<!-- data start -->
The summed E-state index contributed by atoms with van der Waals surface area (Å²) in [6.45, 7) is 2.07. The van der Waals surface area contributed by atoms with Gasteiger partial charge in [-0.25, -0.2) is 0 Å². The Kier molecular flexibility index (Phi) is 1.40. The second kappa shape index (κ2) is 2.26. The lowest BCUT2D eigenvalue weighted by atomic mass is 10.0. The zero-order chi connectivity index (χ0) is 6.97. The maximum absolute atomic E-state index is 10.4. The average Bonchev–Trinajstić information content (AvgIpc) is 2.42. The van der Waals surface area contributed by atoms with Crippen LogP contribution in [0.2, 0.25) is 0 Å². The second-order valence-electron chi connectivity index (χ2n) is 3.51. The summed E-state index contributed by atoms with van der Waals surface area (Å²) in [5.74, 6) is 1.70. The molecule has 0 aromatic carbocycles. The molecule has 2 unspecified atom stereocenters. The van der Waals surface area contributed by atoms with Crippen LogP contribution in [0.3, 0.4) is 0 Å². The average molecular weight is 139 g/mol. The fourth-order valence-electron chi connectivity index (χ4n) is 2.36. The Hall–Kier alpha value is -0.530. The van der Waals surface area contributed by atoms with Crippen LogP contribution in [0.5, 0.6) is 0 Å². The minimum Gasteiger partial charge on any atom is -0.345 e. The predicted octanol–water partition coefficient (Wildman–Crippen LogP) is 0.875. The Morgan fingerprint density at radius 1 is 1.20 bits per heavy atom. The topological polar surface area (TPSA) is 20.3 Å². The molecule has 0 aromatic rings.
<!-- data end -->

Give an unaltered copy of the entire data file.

The summed E-state index contributed by atoms with van der Waals surface area (Å²) in [6.45, 7) is 2.07. The van der Waals surface area contributed by atoms with Gasteiger partial charge in [-0.25, -0.2) is 0 Å². The Kier molecular flexibility index (Phi) is 1.40. The second kappa shape index (κ2) is 2.26. The lowest BCUT2D eigenvalue weighted by atomic mass is 10.0. The zero-order chi connectivity index (χ0) is 6.97. The maximum absolute atomic E-state index is 10.4. The average Bonchev–Trinajstić information content (AvgIpc) is 2.42. The van der Waals surface area contributed by atoms with Crippen LogP contribution in [0.2, 0.25) is 0 Å². The second-order valence-electron chi connectivity index (χ2n) is 3.51. The summed E-state index contributed by atoms with van der Waals surface area (Å²) in [5.74, 6) is 1.70. The molecule has 0 aromatic carbocycles. The molecule has 2 unspecified atom stereocenters. The van der Waals surface area contributed by atoms with Crippen LogP contribution in [0.3, 0.4) is 0 Å². The average molecular weight is 139 g/mol. The fourth-order valence-electron chi connectivity index (χ4n) is 2.36. The Hall–Kier alpha value is -0.530. The van der Waals surface area contributed by atoms with Crippen LogP contribution in [0.5, 0.6) is 0 Å². The minimum Gasteiger partial charge on any atom is -0.345 e. The predicted octanol–water partition coefficient (Wildman–Crippen LogP) is 0.875. The Morgan fingerprint density at radius 1 is 1.20 bits per heavy atom. The topological polar surface area (TPSA) is 20.3 Å². The molecule has 0 aromatic rings.